MuskogeePhoenix.com, Muskogee, OK

Features

November 13, 2013

Beekeepers share sweet hobby

Beekeeping is a popular hobby and, if you enjoy using honey on your toast and in your tea, you might want to have a few hives in the backyard.

In 2012 U.S. apiculture, or beekeeping, produced 147 million pounds of honey but that was less than in previous years. More beekeepers are needed. Honey has been a dietary staple for a long time. In Spain, cave drawings dating to 6,000 B.C. show people climbing cliffs to reach honey hives.

Local beekeepers Ruth and Lonnie O’Dell started their beekeeping hobby in 1971 and this year their 10 hives produced around 120 pounds of honey per hive.

“I was teaching carpentry at Indian Capital Technology Center when I brought a swarm of bees home in a box,” said Lonnie. “Anyone with a garden should have a hive to pollinate their vegetables and fruit.”

The sweet rewards of beekeeping require an investment of time and money, but there are several reasons the O’Dells have enjoyed it for so many years.

“Everyone who gets into it is taken by watching the bees,” Ruth said. “They are mesmerizing.”

The O’Dells said that the basic investment in a hive and a swarm of bees costs around $250 and that a beekeeper could recoup almost all of that money the first year. An extractor costs another $300 for a hand-operated one and up to $900 for an electric model.

They recommend two suppliers: Dadant (www.dadant.com) and Walter T. Kelley (www.kelley bees.com). Both companies have information on how to get started. Kelley’s site defines a “newbee” as someone who has had bees for up to 18 months and has survived a second winter. A hobbyist is one who has survived two winters and has up to 50 hives.

Lonnie and Ruth would like to share their experience and enthusiasm, so they are starting a Muskogee club for anyone who has bees or is interested in becoming a beekeeper.  If you would like to contact them, call (918) 687-4572 or email odell59@suddenlink.com.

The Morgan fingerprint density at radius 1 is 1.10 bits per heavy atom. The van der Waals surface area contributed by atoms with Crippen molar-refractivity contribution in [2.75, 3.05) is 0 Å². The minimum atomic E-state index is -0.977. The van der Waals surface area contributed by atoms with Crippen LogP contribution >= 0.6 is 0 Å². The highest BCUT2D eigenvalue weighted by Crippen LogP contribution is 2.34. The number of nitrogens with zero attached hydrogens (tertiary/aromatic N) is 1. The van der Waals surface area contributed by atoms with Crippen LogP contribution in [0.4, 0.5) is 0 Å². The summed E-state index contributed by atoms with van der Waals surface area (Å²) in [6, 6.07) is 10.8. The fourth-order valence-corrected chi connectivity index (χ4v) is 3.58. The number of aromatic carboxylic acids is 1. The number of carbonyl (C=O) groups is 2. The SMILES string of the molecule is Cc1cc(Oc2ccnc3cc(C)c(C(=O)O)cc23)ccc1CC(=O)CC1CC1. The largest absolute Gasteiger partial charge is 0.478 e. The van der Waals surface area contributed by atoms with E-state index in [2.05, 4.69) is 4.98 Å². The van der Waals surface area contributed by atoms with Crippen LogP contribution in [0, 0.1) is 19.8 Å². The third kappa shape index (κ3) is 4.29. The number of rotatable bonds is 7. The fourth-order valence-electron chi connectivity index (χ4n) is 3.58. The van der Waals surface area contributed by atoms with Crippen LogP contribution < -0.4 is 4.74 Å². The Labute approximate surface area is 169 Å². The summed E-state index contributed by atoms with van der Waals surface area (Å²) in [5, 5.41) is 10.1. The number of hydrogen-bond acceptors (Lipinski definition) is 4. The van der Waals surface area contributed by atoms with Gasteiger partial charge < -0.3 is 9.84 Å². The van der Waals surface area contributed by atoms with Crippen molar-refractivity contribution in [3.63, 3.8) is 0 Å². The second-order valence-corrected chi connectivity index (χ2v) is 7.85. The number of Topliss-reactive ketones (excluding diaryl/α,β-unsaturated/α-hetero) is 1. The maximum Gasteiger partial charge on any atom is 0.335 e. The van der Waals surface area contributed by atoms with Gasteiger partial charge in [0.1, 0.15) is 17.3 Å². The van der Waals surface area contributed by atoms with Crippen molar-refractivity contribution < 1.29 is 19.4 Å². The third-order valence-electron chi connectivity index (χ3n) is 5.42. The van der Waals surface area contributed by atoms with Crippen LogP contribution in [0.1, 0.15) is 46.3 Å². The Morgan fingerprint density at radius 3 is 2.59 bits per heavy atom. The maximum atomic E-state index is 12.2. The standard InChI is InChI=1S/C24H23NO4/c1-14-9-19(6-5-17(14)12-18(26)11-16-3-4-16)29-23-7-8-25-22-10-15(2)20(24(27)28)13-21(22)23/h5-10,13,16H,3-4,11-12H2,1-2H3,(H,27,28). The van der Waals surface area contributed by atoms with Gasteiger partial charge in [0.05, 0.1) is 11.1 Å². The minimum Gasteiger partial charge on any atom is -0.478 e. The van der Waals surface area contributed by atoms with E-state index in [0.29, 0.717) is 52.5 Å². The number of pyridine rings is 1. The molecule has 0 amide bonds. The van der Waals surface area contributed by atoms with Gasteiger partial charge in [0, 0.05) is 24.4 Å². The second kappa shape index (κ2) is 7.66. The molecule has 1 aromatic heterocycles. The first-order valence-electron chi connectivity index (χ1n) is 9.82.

The health and allergy-prevention benefits of eating local honey are well-established. But Lonnie said he thinks that being stung by bees is the reason he has never had any arthritis. Pure local honey is the most effective.

“The honey we sell is raw and strained two or three times,” said Ruth. “Inexpensive honey sold in discount stores is from India and China. Some is diluted with corn syrup. We sell out every year.”

During the summer, beekeepers feed their bees sugar water as well as growing sweet clover to ensure adequate supplies of nectar. In winter, bees stay around the hives eating leftover honey.

White and yellow sweet clover, Melilotus alba and Melilotus officinalis, are often grown to improve the soil, but they are also a great benefit to honey bees.

“Honey bees go to whatever is sweetest,” said Lonnie. “If there is sweet clover nearby, they will ignore the fruit and vegetable blossoms because the clover is sweeter. You could plant clover between now and February to get the plants established, but that clover will not flower until 2015.”

Yellow clover seed is available (5 pounds for $20) from Outside Pride (www.outsidepride.com). Purdue University says yellow sweet clover is more drought tolerant and better adapted to the Plains.

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